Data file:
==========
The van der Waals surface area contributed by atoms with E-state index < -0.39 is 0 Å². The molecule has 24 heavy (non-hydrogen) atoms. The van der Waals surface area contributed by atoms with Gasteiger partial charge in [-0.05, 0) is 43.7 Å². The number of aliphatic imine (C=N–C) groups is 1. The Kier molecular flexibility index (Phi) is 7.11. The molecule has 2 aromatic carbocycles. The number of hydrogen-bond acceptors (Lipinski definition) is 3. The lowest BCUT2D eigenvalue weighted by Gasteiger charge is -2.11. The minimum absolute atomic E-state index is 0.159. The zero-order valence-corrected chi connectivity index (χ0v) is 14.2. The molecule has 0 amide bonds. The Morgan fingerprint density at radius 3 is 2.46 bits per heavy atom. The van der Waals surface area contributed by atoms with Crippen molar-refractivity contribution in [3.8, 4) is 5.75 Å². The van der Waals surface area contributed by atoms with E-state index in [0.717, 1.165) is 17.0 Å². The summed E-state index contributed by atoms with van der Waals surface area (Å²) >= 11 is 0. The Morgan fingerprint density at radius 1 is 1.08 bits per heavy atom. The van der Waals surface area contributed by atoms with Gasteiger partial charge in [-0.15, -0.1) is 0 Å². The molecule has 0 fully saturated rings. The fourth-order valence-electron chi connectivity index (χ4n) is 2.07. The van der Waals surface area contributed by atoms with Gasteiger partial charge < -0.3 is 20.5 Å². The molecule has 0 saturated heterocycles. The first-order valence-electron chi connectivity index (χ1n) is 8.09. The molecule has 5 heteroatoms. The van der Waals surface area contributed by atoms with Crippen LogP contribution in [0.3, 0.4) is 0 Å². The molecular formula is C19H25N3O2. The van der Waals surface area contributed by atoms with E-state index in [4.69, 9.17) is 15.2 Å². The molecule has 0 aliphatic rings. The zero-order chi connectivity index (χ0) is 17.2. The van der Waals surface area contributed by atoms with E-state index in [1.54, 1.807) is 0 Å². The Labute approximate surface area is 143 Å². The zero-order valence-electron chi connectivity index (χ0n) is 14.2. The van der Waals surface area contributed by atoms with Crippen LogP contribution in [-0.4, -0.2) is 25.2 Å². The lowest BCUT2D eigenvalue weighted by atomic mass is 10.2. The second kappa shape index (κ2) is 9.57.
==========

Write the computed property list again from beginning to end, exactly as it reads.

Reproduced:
The van der Waals surface area contributed by atoms with E-state index < -0.39 is 0 Å². The molecule has 24 heavy (non-hydrogen) atoms. The van der Waals surface area contributed by atoms with Gasteiger partial charge in [-0.05, 0) is 43.7 Å². The number of aliphatic imine (C=N–C) groups is 1. The Kier molecular flexibility index (Phi) is 7.11. The molecule has 2 aromatic carbocycles. The number of hydrogen-bond acceptors (Lipinski definition) is 3. The lowest BCUT2D eigenvalue weighted by Gasteiger charge is -2.11. The minimum absolute atomic E-state index is 0.159. The zero-order valence-corrected chi connectivity index (χ0v) is 14.2. The molecule has 0 amide bonds. The Morgan fingerprint density at radius 3 is 2.46 bits per heavy atom. The van der Waals surface area contributed by atoms with Crippen molar-refractivity contribution in [3.8, 4) is 5.75 Å². The van der Waals surface area contributed by atoms with E-state index in [0.717, 1.165) is 17.0 Å². The summed E-state index contributed by atoms with van der Waals surface area (Å²) >= 11 is 0. The Morgan fingerprint density at radius 1 is 1.08 bits per heavy atom. The van der Waals surface area contributed by atoms with Gasteiger partial charge in [-0.15, -0.1) is 0 Å². The molecule has 0 fully saturated rings. The fourth-order valence-electron chi connectivity index (χ4n) is 2.07. The van der Waals surface area contributed by atoms with Gasteiger partial charge < -0.3 is 20.5 Å². The molecule has 0 saturated heterocycles. The first-order valence-electron chi connectivity index (χ1n) is 8.09. The molecule has 5 heteroatoms. The van der Waals surface area contributed by atoms with Crippen LogP contribution in [0.3, 0.4) is 0 Å². The molecular formula is C19H25N3O2. The van der Waals surface area contributed by atoms with E-state index in [4.69, 9.17) is 15.2 Å². The molecule has 0 aliphatic rings. The zero-order chi connectivity index (χ0) is 17.2. The van der Waals surface area contributed by atoms with E-state index in [1.54, 1.807) is 0 Å². The Labute approximate surface area is 143 Å². The zero-order valence-electron chi connectivity index (χ0n) is 14.2. The van der Waals surface area contributed by atoms with Crippen LogP contribution in [-0.4, -0.2) is 25.2 Å². The lowest BCUT2D eigenvalue weighted by atomic mass is 10.2. The second kappa shape index (κ2) is 9.57.